British Journal for the Philosophy of Science 47 (1):31-62 (1996)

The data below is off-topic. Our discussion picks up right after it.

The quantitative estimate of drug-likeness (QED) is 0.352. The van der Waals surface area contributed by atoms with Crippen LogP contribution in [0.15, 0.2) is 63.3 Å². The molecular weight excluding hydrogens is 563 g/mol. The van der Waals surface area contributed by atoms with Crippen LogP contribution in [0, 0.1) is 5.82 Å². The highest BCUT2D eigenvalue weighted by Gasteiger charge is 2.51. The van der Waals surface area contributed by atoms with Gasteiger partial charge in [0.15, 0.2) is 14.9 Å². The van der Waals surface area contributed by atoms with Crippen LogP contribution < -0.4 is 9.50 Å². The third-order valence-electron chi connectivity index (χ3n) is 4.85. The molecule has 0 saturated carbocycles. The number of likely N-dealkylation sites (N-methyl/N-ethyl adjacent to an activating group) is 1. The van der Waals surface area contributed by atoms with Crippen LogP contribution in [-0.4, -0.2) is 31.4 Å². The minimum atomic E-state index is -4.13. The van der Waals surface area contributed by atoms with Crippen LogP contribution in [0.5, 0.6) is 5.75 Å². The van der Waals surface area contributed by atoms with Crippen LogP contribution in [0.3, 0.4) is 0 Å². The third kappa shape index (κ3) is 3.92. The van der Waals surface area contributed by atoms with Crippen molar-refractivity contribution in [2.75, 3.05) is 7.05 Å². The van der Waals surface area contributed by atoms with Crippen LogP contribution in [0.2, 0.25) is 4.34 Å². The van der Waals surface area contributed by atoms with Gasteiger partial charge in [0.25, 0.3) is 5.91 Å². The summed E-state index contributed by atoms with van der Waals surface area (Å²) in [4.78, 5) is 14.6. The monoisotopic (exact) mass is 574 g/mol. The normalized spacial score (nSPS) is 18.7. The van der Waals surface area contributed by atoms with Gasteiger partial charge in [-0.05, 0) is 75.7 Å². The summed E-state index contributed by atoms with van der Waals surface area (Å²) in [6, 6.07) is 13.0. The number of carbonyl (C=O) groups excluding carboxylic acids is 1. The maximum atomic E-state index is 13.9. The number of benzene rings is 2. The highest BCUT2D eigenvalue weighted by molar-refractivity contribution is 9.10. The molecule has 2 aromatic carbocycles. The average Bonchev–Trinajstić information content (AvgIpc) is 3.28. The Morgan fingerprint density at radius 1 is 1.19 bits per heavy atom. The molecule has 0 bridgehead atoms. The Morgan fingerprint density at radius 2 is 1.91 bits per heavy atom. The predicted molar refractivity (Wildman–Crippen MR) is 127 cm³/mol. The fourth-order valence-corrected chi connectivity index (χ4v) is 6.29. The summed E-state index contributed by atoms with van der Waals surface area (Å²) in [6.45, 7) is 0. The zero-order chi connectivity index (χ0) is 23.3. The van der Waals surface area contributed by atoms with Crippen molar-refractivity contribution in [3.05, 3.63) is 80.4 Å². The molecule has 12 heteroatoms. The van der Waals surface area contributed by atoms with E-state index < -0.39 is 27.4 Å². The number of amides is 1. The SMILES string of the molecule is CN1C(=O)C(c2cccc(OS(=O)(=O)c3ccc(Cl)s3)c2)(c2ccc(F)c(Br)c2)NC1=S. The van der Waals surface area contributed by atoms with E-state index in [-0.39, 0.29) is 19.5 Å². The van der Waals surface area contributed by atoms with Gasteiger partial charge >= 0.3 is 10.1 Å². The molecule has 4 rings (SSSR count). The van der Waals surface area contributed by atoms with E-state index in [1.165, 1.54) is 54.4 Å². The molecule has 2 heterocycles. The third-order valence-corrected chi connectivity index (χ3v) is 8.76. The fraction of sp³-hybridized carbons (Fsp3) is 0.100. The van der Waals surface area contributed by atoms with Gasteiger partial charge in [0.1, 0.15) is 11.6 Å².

|Abstract||This article examines the role of philosophy in the development of the kinetic theory of gases. Two opposing accounts of this role, by Peter Clark and John Nyhof, are discussed and criticized. Contrary to both accounts, it is argued that philosophical views of scientists can fundamentally influence the results of their scientific work. This claim is supported by a detailed analysis of the philosophical views of Maxwell and Boltzmann, and of their work on the kinetic theory, especially concerning the so-called specific heat anomaly. It leads to the conclusion that the scientific development of the kinetic theory cannot be understood without taking into account the role of philosophy.|
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